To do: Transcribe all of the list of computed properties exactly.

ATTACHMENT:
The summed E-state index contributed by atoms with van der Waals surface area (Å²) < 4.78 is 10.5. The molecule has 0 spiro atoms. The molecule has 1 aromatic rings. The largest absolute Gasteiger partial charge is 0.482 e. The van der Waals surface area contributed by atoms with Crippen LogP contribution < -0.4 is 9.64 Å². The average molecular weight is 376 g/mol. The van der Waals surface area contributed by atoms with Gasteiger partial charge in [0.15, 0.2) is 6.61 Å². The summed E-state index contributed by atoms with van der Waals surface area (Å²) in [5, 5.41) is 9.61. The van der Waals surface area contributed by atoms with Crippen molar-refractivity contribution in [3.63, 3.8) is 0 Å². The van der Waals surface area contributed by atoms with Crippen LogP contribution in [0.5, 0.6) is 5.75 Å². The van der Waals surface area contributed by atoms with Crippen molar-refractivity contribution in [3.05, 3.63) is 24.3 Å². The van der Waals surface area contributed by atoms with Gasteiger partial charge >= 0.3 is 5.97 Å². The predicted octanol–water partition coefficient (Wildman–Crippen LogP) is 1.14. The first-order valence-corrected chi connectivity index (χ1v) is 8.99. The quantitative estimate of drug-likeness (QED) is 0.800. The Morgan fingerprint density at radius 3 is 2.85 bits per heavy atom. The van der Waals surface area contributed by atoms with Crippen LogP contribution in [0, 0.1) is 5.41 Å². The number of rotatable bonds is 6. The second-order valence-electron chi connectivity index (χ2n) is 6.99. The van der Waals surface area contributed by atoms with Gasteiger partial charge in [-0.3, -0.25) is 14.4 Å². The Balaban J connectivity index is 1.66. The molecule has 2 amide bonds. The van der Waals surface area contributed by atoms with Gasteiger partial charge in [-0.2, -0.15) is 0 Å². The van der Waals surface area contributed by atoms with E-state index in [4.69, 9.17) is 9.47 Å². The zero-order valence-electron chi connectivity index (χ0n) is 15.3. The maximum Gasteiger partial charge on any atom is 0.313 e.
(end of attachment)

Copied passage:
The summed E-state index contributed by atoms with van der Waals surface area (Å²) < 4.78 is 10.5. The molecule has 0 spiro atoms. The molecule has 1 aromatic rings. The largest absolute Gasteiger partial charge is 0.482 e. The van der Waals surface area contributed by atoms with Crippen LogP contribution < -0.4 is 9.64 Å². The average molecular weight is 376 g/mol. The van der Waals surface area contributed by atoms with Gasteiger partial charge in [0.15, 0.2) is 6.61 Å². The summed E-state index contributed by atoms with van der Waals surface area (Å²) in [5, 5.41) is 9.61. The van der Waals surface area contributed by atoms with Crippen molar-refractivity contribution in [3.63, 3.8) is 0 Å². The van der Waals surface area contributed by atoms with Crippen LogP contribution in [0.5, 0.6) is 5.75 Å². The van der Waals surface area contributed by atoms with Crippen molar-refractivity contribution in [3.05, 3.63) is 24.3 Å². The van der Waals surface area contributed by atoms with Gasteiger partial charge >= 0.3 is 5.97 Å². The predicted octanol–water partition coefficient (Wildman–Crippen LogP) is 1.14. The first-order valence-corrected chi connectivity index (χ1v) is 8.99. The quantitative estimate of drug-likeness (QED) is 0.800. The Morgan fingerprint density at radius 3 is 2.85 bits per heavy atom. The van der Waals surface area contributed by atoms with Crippen LogP contribution in [0, 0.1) is 5.41 Å². The number of rotatable bonds is 6. The second-order valence-electron chi connectivity index (χ2n) is 6.99. The van der Waals surface area contributed by atoms with Gasteiger partial charge in [-0.3, -0.25) is 14.4 Å². The Balaban J connectivity index is 1.66. The molecule has 2 amide bonds. The van der Waals surface area contributed by atoms with Gasteiger partial charge in [-0.2, -0.15) is 0 Å². The van der Waals surface area contributed by atoms with E-state index in [4.69, 9.17) is 9.47 Å². The zero-order valence-electron chi connectivity index (χ0n) is 15.3. The maximum Gasteiger partial charge on any atom is 0.313 e.